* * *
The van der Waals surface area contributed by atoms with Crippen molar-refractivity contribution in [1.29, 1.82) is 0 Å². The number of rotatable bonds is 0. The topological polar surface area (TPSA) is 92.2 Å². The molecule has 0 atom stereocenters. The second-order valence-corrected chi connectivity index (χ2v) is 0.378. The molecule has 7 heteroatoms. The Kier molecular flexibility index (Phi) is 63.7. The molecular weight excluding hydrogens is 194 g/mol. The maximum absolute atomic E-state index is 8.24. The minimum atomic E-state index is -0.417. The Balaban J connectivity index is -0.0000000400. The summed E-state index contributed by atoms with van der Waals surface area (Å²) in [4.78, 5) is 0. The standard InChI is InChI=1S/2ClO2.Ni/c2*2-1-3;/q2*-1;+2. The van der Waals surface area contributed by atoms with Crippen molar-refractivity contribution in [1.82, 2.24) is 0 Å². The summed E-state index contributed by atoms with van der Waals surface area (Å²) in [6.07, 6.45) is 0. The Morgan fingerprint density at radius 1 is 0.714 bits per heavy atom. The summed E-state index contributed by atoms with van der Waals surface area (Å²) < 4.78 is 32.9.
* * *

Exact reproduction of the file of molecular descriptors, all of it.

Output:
The van der Waals surface area contributed by atoms with Crippen molar-refractivity contribution in [1.29, 1.82) is 0 Å². The number of rotatable bonds is 0. The topological polar surface area (TPSA) is 92.2 Å². The molecule has 0 atom stereocenters. The second-order valence-corrected chi connectivity index (χ2v) is 0.378. The molecule has 7 heteroatoms. The Kier molecular flexibility index (Phi) is 63.7. The molecular weight excluding hydrogens is 194 g/mol. The maximum absolute atomic E-state index is 8.24. The minimum atomic E-state index is -0.417. The Balaban J connectivity index is -0.0000000400. The summed E-state index contributed by atoms with van der Waals surface area (Å²) in [4.78, 5) is 0. The standard InChI is InChI=1S/2ClO2.Ni/c2*2-1-3;/q2*-1;+2. The van der Waals surface area contributed by atoms with Crippen molar-refractivity contribution in [1.82, 2.24) is 0 Å². The summed E-state index contributed by atoms with van der Waals surface area (Å²) in [6.07, 6.45) is 0. The Morgan fingerprint density at radius 1 is 0.714 bits per heavy atom. The summed E-state index contributed by atoms with van der Waals surface area (Å²) < 4.78 is 32.9.